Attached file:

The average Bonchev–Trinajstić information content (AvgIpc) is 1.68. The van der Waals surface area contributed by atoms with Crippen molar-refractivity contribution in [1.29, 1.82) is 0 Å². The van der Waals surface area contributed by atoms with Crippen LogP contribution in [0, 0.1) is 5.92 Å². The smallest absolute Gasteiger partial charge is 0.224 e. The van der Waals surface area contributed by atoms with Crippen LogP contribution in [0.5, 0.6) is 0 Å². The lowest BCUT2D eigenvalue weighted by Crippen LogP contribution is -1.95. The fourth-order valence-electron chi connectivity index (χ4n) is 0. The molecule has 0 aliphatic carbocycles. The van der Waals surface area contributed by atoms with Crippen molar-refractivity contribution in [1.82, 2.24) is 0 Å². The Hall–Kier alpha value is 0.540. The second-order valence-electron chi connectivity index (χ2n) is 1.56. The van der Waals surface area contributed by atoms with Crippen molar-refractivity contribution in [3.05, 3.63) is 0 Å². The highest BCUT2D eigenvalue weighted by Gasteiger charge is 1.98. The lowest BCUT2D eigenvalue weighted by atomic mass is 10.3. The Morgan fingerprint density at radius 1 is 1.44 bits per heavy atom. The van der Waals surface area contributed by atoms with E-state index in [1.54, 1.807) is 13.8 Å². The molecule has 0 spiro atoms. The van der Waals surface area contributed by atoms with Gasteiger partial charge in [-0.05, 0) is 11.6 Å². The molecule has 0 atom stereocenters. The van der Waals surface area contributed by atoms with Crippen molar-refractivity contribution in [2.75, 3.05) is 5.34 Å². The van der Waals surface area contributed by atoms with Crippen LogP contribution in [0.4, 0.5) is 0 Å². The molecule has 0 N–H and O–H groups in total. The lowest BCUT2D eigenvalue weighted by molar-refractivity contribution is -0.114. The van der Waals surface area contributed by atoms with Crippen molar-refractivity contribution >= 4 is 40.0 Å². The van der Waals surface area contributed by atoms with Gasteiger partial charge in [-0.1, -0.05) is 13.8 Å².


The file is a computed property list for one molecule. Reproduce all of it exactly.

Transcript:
The average Bonchev–Trinajstić information content (AvgIpc) is 1.68. The van der Waals surface area contributed by atoms with Crippen molar-refractivity contribution in [1.29, 1.82) is 0 Å². The van der Waals surface area contributed by atoms with Crippen LogP contribution in [0, 0.1) is 5.92 Å². The smallest absolute Gasteiger partial charge is 0.224 e. The van der Waals surface area contributed by atoms with Crippen LogP contribution in [0.5, 0.6) is 0 Å². The lowest BCUT2D eigenvalue weighted by Crippen LogP contribution is -1.95. The fourth-order valence-electron chi connectivity index (χ4n) is 0. The molecule has 0 aliphatic carbocycles. The van der Waals surface area contributed by atoms with Crippen molar-refractivity contribution in [1.82, 2.24) is 0 Å². The Hall–Kier alpha value is 0.540. The second-order valence-electron chi connectivity index (χ2n) is 1.56. The van der Waals surface area contributed by atoms with Crippen molar-refractivity contribution in [3.05, 3.63) is 0 Å². The highest BCUT2D eigenvalue weighted by Gasteiger charge is 1.98. The lowest BCUT2D eigenvalue weighted by atomic mass is 10.3. The Morgan fingerprint density at radius 1 is 1.44 bits per heavy atom. The van der Waals surface area contributed by atoms with E-state index in [1.54, 1.807) is 13.8 Å². The molecule has 0 spiro atoms. The van der Waals surface area contributed by atoms with Gasteiger partial charge in [-0.05, 0) is 11.6 Å². The molecule has 0 atom stereocenters. The van der Waals surface area contributed by atoms with Crippen molar-refractivity contribution in [2.75, 3.05) is 5.34 Å². The van der Waals surface area contributed by atoms with Crippen LogP contribution in [0.4, 0.5) is 0 Å². The molecule has 0 N–H and O–H groups in total. The lowest BCUT2D eigenvalue weighted by molar-refractivity contribution is -0.114. The van der Waals surface area contributed by atoms with Crippen molar-refractivity contribution >= 4 is 40.0 Å². The van der Waals surface area contributed by atoms with Gasteiger partial charge in [-0.1, -0.05) is 13.8 Å².